Even though we’re currently in a buyer’s market, and conditions are tough for sellers, you might need to unload your apartment right now, rather than wait for the market to turn around. Or you’re thinking about getting ready to sell sometime in the near future.
In either case, it’s good to be prepared when putting your place on the market, so we’ve gathered our best advice on what you need to know about how to sell a NYC apartment—starting with how to get your best price in a buyer’s market.
Basic prepping for the sale
A smart seller doesn’t just list the apartment, you’ll likely spend months prepping the place, and probably start with decluttering and downsizing your possessions. Here’s what else you should do when getting ready to sell your NYC apartment.
The appraisal is also key, because once it’s reported to your lender, it’s difficult to challenge. Here are three ways to make the most of your NYC apartment appraisal.
Does time of year matter? Of course it does. But most important is making a well-priced new offering. Still, experts discuss when is the best month to put your NYC apartment up for sale. Also covered: whether you should take your apartment off the market for the holidays.
Pricing your co-op, condo or brownstone correctly is both critical and challenging in a transitional market like this one, where buyers have more leverage than in recent years. To get it right, consider "pre-marketing" your place before publicly listing it. The pre-marketing team at New York City brokerage Triplemint provides an easy, no-risk way to quietly test your asking price and marketing strategy among real-life, qualified buyers shopping for an apartment like yours. There's no charge to participate and no obligation to enter a traditional listing agreement at the end of the pre-marketing period if you haven't found a buyer. Learn more >>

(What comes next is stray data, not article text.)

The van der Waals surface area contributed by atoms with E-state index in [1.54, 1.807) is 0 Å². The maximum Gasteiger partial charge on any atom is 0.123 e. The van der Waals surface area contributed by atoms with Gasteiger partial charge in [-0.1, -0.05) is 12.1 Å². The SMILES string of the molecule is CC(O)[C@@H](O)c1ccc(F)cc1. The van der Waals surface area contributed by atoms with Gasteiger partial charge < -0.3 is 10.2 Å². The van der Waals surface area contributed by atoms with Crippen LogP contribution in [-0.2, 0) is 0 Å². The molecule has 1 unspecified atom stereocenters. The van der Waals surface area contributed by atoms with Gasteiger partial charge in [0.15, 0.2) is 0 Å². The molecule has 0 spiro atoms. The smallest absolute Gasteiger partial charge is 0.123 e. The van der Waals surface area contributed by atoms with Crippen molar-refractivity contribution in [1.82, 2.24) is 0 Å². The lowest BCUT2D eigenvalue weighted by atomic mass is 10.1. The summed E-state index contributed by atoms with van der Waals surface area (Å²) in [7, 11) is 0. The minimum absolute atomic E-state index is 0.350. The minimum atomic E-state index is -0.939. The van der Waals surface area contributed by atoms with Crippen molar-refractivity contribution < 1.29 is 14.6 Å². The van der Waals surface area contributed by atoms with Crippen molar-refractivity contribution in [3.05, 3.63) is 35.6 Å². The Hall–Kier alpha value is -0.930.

If you own a co-op, it can seem hard to compete with condos on the market, especially since so many are new and come with high-end appliances and finishes. But here are four ways co-op sellers can give new condos a run for their money.
You’ll also want to figure out if you want to use a broker or go it alone. Most people find it useful to go the broker route. If you choose to do that, don’t miss our best advice for working with a NYC real estate broker, including how to break up with one who isn’t doing the job for you.
Should you renovate?
This issue comes up a lot. You don’t want to leave money on the table, but a renovation is difficult in NYC, even under the best of circumstances. Plus, if you’re in a co-op, you have to go through the board approval process. And you’ll want to figure out that right formula for maximizing your sales price without putting in too much investment.
One of the first things to do is check out the competition, either in the building or nearby area, and figure out how to make your apartment stand out.
At a minimum, you’ll want to give the place a new coat of paint. Check out the best shades of white for painting your apartment if you’re trying to sell it.